Anyway, the rules of your jursdiction may not be representative of the various legal systems of the world. Until very recently (late 1970s), in many Western jurisdictions the mentally retarded had no right to have children; this injunction was enforced by compulsory sterilization. I wouldn't be surprised if the right to reproduce were still abridged in other countries.
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Old 01-29-2006, 01:57 PM
inkleberry inkleberry is offline
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Quote:
Originally Posted by psychonaut
This makes absolutely no sense. Young children do not have the same rights as the population in general—they are not allowed to consume alcohol, marry, have sex, manage their own finances, be their own guardians, vote, or apply for driving licenses—and moreover this is the case precisely because they are vulnerable. The law, at least in most Western countries, explicitly states that children are unable to give legal consent, and thus cannot enter into contracts or engage in adult behaviour such as drinking and sex. Why an adult with the mental faculties of a child should not be likewise restricted is not self-evident. (I'm not saying I disagree with abridging the rights of the mentally disabled; I'm just saying that most people would find the analogy between children and adults with the mental capacity of children to be generally correct.)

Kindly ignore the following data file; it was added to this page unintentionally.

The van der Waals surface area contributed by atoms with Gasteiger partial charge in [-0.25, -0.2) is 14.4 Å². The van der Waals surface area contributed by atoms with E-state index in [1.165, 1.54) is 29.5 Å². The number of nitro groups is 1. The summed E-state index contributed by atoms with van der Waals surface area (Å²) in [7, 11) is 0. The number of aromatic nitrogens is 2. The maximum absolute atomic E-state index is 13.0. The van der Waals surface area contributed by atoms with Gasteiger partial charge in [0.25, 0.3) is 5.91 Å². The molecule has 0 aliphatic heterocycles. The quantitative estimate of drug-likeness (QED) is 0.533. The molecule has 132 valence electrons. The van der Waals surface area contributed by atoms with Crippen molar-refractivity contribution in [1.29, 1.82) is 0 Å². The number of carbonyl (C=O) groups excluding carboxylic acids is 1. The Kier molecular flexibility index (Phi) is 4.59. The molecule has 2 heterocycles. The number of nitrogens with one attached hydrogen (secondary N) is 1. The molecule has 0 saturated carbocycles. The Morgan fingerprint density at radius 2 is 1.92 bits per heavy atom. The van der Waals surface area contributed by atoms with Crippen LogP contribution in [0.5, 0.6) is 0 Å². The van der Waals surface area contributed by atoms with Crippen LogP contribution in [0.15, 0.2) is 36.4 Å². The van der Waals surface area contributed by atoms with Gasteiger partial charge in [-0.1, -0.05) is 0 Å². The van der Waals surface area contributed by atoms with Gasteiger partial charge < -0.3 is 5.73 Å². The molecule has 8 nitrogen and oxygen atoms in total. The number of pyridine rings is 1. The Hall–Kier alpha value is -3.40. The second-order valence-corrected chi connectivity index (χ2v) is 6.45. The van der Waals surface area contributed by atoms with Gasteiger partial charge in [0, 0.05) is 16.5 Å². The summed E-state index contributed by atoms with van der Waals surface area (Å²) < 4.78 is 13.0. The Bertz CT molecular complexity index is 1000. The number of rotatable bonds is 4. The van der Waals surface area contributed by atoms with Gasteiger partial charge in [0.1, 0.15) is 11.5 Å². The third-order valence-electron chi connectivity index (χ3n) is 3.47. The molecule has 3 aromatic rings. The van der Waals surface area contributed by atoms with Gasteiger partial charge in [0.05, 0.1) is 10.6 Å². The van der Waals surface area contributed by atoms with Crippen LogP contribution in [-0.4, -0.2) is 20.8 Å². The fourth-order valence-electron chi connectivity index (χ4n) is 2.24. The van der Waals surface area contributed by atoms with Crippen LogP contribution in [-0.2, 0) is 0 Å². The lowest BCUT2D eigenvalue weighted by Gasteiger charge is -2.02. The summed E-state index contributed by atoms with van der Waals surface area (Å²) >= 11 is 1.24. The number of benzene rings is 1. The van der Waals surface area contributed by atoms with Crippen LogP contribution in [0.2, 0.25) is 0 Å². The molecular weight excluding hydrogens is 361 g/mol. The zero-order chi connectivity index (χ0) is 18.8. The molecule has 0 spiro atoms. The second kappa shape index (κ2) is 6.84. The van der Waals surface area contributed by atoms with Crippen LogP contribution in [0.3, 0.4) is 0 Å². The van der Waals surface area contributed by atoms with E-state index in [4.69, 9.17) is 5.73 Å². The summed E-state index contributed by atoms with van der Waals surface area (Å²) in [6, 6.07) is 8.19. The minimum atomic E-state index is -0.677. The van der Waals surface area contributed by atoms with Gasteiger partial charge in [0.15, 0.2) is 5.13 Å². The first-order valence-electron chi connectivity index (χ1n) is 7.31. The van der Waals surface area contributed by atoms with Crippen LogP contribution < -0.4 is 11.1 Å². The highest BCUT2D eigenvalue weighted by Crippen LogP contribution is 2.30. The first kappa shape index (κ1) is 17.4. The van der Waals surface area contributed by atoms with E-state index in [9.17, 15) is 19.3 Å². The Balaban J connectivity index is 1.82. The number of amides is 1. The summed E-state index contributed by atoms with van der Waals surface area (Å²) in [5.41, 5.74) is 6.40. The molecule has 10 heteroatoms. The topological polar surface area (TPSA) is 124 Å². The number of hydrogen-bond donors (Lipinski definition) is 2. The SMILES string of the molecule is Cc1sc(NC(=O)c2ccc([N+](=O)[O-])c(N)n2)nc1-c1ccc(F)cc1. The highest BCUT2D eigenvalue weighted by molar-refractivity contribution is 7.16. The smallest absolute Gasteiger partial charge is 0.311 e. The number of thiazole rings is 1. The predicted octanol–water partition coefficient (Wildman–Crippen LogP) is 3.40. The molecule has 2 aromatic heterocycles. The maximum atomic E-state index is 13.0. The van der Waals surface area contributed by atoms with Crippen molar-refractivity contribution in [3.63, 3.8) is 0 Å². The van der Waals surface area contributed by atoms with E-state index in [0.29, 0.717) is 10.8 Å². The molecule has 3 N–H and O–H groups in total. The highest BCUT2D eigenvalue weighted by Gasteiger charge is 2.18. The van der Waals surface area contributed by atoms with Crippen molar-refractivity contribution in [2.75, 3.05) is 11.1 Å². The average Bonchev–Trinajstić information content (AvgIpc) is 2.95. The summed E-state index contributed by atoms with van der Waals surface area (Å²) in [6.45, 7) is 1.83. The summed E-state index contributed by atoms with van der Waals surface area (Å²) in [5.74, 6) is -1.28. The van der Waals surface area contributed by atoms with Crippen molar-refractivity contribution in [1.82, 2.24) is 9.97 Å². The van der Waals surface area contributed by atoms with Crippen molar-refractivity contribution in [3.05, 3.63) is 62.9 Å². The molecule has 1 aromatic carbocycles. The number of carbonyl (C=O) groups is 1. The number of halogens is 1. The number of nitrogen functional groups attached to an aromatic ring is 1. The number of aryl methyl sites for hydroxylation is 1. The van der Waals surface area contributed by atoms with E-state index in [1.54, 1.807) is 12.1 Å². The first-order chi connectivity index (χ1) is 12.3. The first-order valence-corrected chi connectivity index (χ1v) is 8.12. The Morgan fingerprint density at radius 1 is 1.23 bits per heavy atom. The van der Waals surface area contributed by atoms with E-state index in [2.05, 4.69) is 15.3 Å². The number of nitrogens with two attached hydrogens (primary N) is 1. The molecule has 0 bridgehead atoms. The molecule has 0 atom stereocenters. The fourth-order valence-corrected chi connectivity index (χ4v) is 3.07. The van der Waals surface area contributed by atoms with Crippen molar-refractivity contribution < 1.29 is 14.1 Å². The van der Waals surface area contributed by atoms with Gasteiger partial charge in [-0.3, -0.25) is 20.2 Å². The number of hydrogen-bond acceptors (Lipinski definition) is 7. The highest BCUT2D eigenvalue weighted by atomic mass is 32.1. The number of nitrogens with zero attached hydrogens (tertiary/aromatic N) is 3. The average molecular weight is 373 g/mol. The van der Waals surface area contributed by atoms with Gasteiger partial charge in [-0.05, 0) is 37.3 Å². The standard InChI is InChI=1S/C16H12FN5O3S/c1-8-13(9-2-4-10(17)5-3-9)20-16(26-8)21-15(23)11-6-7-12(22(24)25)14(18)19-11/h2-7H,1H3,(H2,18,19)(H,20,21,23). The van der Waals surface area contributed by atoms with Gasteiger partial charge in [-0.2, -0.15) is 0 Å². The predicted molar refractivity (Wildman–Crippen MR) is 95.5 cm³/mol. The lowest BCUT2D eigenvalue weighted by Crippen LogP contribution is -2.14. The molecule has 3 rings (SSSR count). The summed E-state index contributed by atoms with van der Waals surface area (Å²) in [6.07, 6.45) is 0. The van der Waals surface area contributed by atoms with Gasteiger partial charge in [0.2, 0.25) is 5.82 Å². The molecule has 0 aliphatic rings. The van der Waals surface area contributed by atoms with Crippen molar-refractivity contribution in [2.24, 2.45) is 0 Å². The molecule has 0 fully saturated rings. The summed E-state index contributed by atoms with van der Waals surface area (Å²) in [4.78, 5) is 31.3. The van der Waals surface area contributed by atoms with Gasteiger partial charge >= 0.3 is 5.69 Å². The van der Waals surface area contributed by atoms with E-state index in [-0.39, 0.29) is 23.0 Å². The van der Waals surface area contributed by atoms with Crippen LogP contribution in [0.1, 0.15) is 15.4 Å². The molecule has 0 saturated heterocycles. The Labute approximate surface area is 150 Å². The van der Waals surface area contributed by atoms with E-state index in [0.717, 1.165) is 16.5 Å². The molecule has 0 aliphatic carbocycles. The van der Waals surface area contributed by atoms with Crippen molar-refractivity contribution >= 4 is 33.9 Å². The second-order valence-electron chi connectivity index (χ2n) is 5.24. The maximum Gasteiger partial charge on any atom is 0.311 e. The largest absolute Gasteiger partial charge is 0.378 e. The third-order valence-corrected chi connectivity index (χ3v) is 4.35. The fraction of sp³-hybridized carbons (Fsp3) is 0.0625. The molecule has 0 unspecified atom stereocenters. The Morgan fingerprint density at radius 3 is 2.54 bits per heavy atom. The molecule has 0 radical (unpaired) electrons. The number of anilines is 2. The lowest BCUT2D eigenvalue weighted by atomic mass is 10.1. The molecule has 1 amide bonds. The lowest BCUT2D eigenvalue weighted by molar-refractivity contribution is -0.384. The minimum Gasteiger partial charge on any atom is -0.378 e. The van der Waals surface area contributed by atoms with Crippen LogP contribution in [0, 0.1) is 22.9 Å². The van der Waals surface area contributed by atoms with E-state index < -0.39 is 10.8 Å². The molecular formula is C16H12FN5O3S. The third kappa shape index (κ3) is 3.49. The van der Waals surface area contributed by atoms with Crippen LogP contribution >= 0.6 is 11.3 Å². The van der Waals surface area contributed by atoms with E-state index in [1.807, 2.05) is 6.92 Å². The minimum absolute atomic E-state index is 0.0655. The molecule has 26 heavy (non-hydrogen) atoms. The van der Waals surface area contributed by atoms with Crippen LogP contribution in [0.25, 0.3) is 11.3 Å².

True. And excellent points.. Children do not have certain age restricted rights, such as voting, drinking, and driving. They are assumed to be unable to give consent for sexual activity. However, they have the regular human rights such as the right to be free from abuse, free speech, religion (even in group homes they must be allowed to attend services of their choice), medical care, some amount of say in medical decisions, etc. Just because they are vulnerable does not restrict their basic constitutional and human rights.


The idea that MR people= children or child-like is a popular myth, unfortunately supported for a long time by professionals. They aren't. Someone with MR may have the *cognitive* reasoning of a child, and perhaps the *emotional responses* of a child, but they are NOT children. The majority of MR people are a lot like yourself- same dreams and goals, can be manipulative, secretive, or clever, can make plans, can have adult relationships and marriages, etc. I have seen few MR folks, even in the severe range, whom I would catagorize as "child-like."